Exclusive Excerpt: Tongue Tied
Most of us have been there — caught somewhere between expressing our own needs and suffering in silence. It isn’t easy to talk to someone you care about, especially if the it’s about a sensitive topic, like finding new heights of passion in the bedroom.
According to Marriage.com, poor communication is the third most frequent reason for divorce and in a study published in the Journal of Sex & Marital Therapy, it was found that communication and sexual satisfaction can independently predict marital satisfaction. However, if the communication was bad, sexual satisfaction did not contribute to a relationship’s overall health and success.
And that does not only apply to the married couples. Having solid communication skills is imperative to a person’s success in life, in work, and in the home. We’ve all read the articles, taken the advice, filled out the surveys, read the self-help books that promise you a solution, only to let you down when it comes to practical application. That is where Stella Harris, certified intimacy educator and sex coach, stands out from the crowd. She is not only informative and emphatic, but provides sound advice for improving communication skills in the home, with partners, and in kink play. But, even better, her advice has real applications in every type of relationship from love to business.
Below is an excerpt from Stella’s new book, Tongue Tied: Untangling Communication in Sex, Kink, and Relationships on one important key factor in communicating with your partner: setting apart time to have serious conversations in a safe space.
WHEN TO TALK: MAKING TIME TO TALK
This might sound silly, but we don’t always take time to talk to the people who are the most important to us. Maybe you chat about your day, what’s going on at the office, or the movie you just saw, but when did you last talk about your feelings?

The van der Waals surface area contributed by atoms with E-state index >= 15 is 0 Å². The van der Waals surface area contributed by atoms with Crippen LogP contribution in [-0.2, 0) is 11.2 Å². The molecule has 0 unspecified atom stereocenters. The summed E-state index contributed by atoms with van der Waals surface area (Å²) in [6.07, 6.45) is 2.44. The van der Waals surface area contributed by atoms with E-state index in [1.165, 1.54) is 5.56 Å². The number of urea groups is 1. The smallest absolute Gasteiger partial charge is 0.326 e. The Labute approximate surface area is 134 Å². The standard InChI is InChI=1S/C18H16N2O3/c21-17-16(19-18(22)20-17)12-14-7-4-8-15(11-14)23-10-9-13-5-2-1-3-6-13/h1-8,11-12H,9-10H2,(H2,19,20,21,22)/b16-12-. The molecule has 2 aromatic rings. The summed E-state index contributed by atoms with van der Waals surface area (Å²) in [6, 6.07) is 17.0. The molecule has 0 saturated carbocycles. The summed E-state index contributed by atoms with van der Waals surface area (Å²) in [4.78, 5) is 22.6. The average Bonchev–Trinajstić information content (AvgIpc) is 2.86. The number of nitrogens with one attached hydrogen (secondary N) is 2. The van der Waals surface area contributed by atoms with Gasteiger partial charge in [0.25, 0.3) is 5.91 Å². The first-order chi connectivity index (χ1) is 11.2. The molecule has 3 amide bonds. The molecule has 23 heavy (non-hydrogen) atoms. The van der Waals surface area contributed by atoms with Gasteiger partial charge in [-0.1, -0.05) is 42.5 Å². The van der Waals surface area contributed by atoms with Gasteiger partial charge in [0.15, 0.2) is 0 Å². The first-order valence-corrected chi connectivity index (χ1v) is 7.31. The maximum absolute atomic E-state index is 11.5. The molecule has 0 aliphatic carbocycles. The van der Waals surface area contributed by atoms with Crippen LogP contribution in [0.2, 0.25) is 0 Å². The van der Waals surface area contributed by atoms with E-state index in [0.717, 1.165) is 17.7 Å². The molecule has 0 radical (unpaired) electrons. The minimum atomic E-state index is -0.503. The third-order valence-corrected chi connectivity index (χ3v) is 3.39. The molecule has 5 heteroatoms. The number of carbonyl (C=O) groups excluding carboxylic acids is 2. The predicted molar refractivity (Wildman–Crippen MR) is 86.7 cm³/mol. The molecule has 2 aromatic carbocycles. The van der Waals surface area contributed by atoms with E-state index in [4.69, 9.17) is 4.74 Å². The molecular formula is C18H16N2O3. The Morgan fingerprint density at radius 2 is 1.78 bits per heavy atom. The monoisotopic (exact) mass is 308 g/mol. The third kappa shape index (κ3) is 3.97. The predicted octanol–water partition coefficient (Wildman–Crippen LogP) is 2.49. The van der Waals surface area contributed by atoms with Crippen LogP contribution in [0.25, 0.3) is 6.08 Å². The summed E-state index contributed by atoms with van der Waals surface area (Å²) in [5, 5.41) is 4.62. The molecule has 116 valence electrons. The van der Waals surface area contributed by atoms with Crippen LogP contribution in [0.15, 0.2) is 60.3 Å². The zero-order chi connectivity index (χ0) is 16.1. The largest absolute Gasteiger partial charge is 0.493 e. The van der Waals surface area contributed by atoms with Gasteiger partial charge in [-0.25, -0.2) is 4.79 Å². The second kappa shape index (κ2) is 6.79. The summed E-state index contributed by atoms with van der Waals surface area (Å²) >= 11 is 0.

Or maybe you and your sweetie(s) don’t get to see each other that often, and you feel reluctant to “ruin” date night by having hard conversations. You just want to enjoy your time together and not risk derailing the evening.
Either way, sometimes the most important things are the hardest to bring up.
Whether you’re simply giving your partner a heads-up that there’s something you’d like to talk about and asking if it’s a good time, or actually scheduling time to talk, it’s important to differentiate “talks” from simply chatting about your day.
You need to be in a different headspace to really share—and hear—heavier stuff about how you or a partner are feeling. That’s why it can be helpful to have a scheduled time on the calendar to talk about how things are going. Depending what your organizational style is, you can even make an agenda for these talks.
Whether you set these talks for once a week or once a month, it can be helpful to know that you’ve got a time coming when you can raise any concerns you’ve been having, set your shared schedule for the coming week or month, and make sure you’re on the same page about the relationship.